I do see two good things in your news that I would like to share with you. One, I have to chuckle that your Grandmother, who should be eating her meals herself, still 'sneaks' food to her dogs. That is so cute:-). They obviously mean a lot to her and this is one way she has of showing them that she loves them. I am sure she feels very empowered when she is able to give her meals to the dogs - kind of like a way of being rebellious when everyone is trying to take control away from her. She is saying, I am still in control:-). I wouldn't chide her on that. Maybe you can even become a co-conspirator with her and both of you can 'sneak' food to the dogs. You may find her more willing to eat along with you that way.:-)

The other good thing is that you have learned that you still have some time to spend with your grandmother. How much worse would it be to hear she had died without any warning, without a chance to get used to the knowledge, without a chance to say goodbye and without a chance to share with her the things you want her to know and that you want to know about her. I know it doesn't seem like a long time, but you will be surprised at how much you can do even in a short period of time.

One of the best gifts you can give to your grandmother right now is to share whatever time she has left with her. If her health is this poor, I am sure she is not feeling very good and is often quite tired. She is probably feeling worried too, and I suspect she may be more worried about you and the other family members than about herself. She is probably concerned about what will happen to her dogs. This is a time to listen to her. Ask her if there is anything you can do for her, like walking her dogs for her, or running errands, or things like that, to show you you care and you understand.

Being able to accept that someone you love is dying is a very difficult thing to do, but it is also a very powerful one. They are the one facing death. We are the ones facing their loss - and not only does it hurt, it can be scary. Sometimes facing the things we fear can give you whatever strength you need to deal with the situation.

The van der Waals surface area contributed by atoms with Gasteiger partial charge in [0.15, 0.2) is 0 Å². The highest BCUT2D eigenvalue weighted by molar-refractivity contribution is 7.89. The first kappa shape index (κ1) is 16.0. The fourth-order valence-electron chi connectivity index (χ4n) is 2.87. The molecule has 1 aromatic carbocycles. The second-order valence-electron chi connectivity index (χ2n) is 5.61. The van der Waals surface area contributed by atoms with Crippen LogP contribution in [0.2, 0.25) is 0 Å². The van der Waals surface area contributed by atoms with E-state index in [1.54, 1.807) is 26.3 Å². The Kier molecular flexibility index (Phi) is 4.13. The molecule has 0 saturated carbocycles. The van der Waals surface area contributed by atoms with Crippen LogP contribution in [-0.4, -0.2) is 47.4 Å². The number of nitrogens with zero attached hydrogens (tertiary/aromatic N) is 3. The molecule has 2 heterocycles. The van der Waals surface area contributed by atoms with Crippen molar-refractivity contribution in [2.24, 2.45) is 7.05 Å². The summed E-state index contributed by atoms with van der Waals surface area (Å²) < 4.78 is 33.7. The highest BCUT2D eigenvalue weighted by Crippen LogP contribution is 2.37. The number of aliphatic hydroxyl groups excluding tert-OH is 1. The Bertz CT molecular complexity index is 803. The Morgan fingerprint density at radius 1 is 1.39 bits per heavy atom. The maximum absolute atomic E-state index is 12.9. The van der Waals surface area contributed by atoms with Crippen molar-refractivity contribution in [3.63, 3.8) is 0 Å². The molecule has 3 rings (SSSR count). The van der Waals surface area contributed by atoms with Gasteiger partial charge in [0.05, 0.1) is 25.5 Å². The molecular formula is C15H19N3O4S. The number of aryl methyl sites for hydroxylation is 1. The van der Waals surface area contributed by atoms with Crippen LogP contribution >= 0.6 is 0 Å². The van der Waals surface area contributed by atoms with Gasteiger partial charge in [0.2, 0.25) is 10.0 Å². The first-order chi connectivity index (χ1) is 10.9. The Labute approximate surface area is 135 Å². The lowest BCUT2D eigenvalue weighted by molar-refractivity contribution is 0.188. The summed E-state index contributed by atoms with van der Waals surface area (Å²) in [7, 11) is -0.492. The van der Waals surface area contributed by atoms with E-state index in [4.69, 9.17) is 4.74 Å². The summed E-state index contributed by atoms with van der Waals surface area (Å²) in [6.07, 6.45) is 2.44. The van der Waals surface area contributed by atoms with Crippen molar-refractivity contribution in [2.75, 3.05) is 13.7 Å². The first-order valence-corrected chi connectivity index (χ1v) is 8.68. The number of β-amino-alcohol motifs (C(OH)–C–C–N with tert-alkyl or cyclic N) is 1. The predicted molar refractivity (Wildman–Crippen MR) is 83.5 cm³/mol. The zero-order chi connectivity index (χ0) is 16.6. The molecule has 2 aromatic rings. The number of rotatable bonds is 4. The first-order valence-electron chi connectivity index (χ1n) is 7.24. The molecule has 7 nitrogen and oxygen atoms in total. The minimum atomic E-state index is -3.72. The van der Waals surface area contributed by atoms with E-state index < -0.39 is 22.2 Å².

Take this time to get to know your grandmother even better than you do - not just as your grandmother, but as the woman she was during her life. You have this opportunity, and you know you will have a little bit of time. She may be happy to have someone who wants to 'know' the real her and who can remember the person after she has gone.

It will still hurt like crazy when the time does come. Don't worry about facing her death right now because there will be time enough when it happens. Instead, take the time right now to face her 'living', and you may be surprised at how strong you will be when the time comes. Don't be afraid of your tears, either. They too are a gift that shows to you and to her and everyone else that you know what it feels like to love.

My heart and prayers are with you and your grandmother right now. Take care of yourself and remember, it is alright to feel so sad.

post #9 of 18
Originally Posted by fwan
and patients end up living for more than expected.
We thought each Christmas for almost 10 years was going to be the last we'd have with my great-grandmother.
Boy, did she fool us!!
post #10 of 18
I'm sorry Ashley. Why don't you speak to your grandmother about it? You will make it through. I'm sure you can. Sending prayers your way
post #11 of 18
Ashley, I am so sorry you had to get this news...especially this close to Christmas. Kathryn said everything perfectly. Just make this the best Christmas ever...celebrate life with your grandmother, and plan on topping it next year.